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'Breakthrough moment' for former Montana State cowboy at Billings PBR tour stop

'Breakthrough moment' for former Montana State cowboy at Billings PBR tour stop

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PBR Wrangler Invitational

Chase Dougherty rides Bread Basket for 90.5 points and the first-round win during the PBR Wrangler Invitational at First Interstate Arena at MetraPark Friday. 

BILLINGS — It feels good to ride in front of family and friends in a city where you have roots.

Chase Dougherty had his “breakthrough moment” at First Interstate Arena at MetraPark, scoring a 90.5-point ride on Friday night at the Professional Bull Riders Wrangler Invitational with plenty of family rooting him on.

“I have my uncle Walt, aunt Jody and my grandpa Ray and mom and dad (here),” Dougherty, 23, said. “This isn’t my hometown, but it’s kind of my hometown rodeo. I’ve been to the NILE three times and haven’t broke three jumps. This is my breakthrough moment in this building.”

Dougherty, in the rookie of the year race, scored the impressive ride aboard Bread Basket. It was his second 90-point ride on the Unleash The Beast series this year and his third round win.

The likable cowboy, a native of Canby, Oregon, said his mom — Lori (Van Cleave) Dougherty — grew up in Billings.

The only thing that would have made the night more special for Dougherty was if his wife, Kara, was present. The couple is expecting a baby boy in September and recently purchased a home in Decatur, Texas.

“It was awesome. I wish my wife was here,” Dougherty said. “We just bought a house in Decatur.”

Dougherty was also on the Montana State rodeo team and was coached by Andy Bolich. Dougherty studied accounting and spent two years on the Bobcats team riding bulls before he decided he wanted to focus more on bull riding professionally.

“I told Andy, ‘Hey I want to really go do this right now.' I can only ride bulls so long. I can always go back to school,” Dougherty recalled.

The bull rider, who trails Colten Fritzlan by 156 points in the Rookie of the Year race, recalled “coming up to Billings every couple years when I was little” to visit relatives and elk hunting near White Sulphur Springs with his uncle Walt.

PBR insider Justin Felisko tweeted earlier in the day that Fritzlan would not compete in Billings due to a groin injury.

Silvano Alves was second with an 87.50 and Joao Henrique Lucas third with 85.75. Cody Teel was fourth with 85.50 and Marcelo Procopio Pereira fifth with an 85.

The three-day tour stop continues on Saturday with a 6:45 p.m. performance and concludes Sunday with a 1:45 p.m. performance.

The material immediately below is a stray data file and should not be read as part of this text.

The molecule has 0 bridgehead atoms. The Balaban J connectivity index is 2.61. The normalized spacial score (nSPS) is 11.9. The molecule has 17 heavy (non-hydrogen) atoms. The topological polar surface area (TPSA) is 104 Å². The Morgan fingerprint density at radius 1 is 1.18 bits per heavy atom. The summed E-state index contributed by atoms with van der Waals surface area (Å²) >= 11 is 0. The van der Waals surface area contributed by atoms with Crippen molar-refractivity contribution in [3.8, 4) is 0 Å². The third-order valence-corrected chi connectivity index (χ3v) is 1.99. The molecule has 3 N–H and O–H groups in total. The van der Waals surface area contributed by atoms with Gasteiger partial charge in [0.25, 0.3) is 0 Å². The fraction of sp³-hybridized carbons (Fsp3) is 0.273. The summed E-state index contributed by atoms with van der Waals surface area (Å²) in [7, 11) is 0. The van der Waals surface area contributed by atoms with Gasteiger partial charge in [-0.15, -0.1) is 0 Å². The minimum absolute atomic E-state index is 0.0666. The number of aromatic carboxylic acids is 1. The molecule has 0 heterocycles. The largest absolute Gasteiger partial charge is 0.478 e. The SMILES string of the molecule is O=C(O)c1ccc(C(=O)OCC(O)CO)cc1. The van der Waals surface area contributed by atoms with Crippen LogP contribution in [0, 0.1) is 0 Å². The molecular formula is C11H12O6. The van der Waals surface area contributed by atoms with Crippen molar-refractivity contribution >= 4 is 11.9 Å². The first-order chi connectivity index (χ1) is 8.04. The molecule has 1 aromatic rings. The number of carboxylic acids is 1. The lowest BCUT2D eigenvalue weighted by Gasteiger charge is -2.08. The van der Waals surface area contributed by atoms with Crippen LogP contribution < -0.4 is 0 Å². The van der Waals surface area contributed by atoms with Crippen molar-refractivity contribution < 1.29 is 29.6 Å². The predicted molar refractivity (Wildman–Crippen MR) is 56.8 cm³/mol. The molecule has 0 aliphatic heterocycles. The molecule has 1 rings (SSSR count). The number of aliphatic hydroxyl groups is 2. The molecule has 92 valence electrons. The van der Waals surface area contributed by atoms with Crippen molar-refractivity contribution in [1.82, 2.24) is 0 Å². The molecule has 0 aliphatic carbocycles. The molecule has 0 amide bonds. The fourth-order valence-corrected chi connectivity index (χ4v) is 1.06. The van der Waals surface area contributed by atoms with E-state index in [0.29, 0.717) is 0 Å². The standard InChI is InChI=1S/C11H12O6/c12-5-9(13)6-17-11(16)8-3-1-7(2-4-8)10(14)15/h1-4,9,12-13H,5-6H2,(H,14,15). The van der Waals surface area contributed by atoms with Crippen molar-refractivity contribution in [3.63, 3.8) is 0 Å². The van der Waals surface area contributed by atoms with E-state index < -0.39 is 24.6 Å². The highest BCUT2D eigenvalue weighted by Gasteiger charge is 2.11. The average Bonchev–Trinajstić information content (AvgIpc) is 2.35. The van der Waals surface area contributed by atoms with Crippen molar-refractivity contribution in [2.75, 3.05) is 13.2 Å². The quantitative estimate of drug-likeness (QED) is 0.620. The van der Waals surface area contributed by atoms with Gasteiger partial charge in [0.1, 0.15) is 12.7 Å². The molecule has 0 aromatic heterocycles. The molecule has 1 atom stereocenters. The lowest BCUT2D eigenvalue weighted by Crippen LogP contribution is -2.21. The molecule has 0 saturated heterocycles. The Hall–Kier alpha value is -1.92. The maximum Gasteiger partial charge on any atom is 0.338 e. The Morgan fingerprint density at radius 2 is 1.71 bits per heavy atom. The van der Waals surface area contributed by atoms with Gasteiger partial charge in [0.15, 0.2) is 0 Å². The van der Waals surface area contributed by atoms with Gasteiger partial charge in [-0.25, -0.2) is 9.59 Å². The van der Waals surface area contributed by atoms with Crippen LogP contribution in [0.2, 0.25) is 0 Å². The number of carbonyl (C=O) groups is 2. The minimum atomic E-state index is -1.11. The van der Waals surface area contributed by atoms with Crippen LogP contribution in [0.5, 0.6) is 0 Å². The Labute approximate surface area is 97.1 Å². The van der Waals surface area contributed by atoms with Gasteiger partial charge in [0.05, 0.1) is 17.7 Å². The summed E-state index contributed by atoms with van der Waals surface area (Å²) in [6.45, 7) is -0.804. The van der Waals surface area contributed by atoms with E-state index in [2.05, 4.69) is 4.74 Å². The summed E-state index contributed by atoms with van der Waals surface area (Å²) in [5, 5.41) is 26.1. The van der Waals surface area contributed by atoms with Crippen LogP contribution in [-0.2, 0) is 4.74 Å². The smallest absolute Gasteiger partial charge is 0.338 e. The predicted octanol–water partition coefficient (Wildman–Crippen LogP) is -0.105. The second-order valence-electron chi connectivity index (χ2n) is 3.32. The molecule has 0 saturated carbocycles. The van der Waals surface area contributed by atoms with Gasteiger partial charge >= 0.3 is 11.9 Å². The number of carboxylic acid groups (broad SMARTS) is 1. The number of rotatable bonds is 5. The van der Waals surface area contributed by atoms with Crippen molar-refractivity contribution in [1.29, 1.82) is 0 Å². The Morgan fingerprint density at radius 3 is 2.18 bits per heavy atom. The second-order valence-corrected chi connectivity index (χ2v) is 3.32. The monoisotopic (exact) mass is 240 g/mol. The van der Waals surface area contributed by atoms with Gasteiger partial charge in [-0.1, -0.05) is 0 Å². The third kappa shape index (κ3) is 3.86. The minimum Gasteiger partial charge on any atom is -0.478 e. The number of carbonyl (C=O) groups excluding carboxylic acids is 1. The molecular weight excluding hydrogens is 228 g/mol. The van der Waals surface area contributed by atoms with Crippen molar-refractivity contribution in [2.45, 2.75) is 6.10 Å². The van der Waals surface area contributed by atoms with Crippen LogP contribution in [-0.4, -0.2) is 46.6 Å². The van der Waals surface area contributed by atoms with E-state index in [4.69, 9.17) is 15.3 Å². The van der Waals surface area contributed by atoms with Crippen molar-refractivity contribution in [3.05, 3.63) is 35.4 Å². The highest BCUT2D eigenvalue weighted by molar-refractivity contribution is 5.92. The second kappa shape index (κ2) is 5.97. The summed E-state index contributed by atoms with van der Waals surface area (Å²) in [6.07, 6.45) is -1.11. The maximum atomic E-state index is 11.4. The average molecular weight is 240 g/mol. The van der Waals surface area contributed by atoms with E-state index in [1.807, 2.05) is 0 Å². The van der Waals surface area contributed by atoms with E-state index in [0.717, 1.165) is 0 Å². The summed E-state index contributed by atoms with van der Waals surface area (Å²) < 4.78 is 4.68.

The bulls were dominant on Friday as 10 of the 39 riders recorded a score.

Montana cowboys Jess Lockwood and Dakota Lewis were both thrown with Lockwood nearly making the eight seconds with a buck-off time of 7.34 seconds and the bull winning the battle with Louis in 3.71 seconds.

Lockwood was making his return after sustaining a left-thigh bruise in Oklahoma City on April 17, and Louis was coming off a Touring Pro win at the Ridin' with Mason Lowe Invitational last weekend.

JT Moore was in sixth place with 84.25 points, Leonard Lima in seventh with 80.75 points, Dener Barbosa in eighth with 76.75, Paulo Ferreira Lima in ninth with 71.5 and Alex Cerqueira in 10th with 68.75.

Jose Vitor Leme — last year’s Billings and world champion, and the world standings leader — was bucked off in 4.80 seconds.

Canadian rider Logan Biever was making his Unleash The Beast Tour debut.

The 23-year-old from Claresholm, Alberta, is the first Canadian rider to qualify for an UTB event this year and did so through performances at Velocity and Touring Pro events.

While there have been travel restrictions and the U.S.-Canadian border has been closed to non-essential travel due to COVID-19, Biever said he entered the U.S. last fall and has been competing since.

While Biever was bucked off in 3.93 seconds, he said before the event that he was looking forward to the opportunity.

“I’m pretty excited. That’s for sure,” he said. “It’s a childhood dream to make it to this level. It isn’t fluky. You have to earn your way here.”

Biever said his game plan wouldn’t change and “you have to come to ride” at every event.

“When you make it to this level, you let it all hang out and have fun,” he said. “You have everything to gain and not too much to lose.

“Once you are bull riding, you are bull riding. You can’t overthink it. Whether there is $500 added or however much is added, it’s all the same.”

For Biever, the goal of reaching the UTB series began while cheering on his favorite cowboys in the family home.

“Ever since I was little,” Biever said of how long he wanted to be a PBR bull rider. “The coolest thing about being here is I remember sitting on my dad’s knee and watching PBR and I’m here and it’s a childhood dream to be here.”

And while it was Biever’s first time competing at the Metra, he had competed at lower level PBR events in Great Falls and Eureka, he said. The thrill of participating in an invitational that at 26 years is the longest-running event for the PBR was also enticing for him.

“It’s pretty awesome,” he said. “I couldn’t have come to a better place. I’m glad Billings is my first one.”

Email Gazette Sports Editor John Letasky at or follow him on Twitter at @GazSportsJohnL


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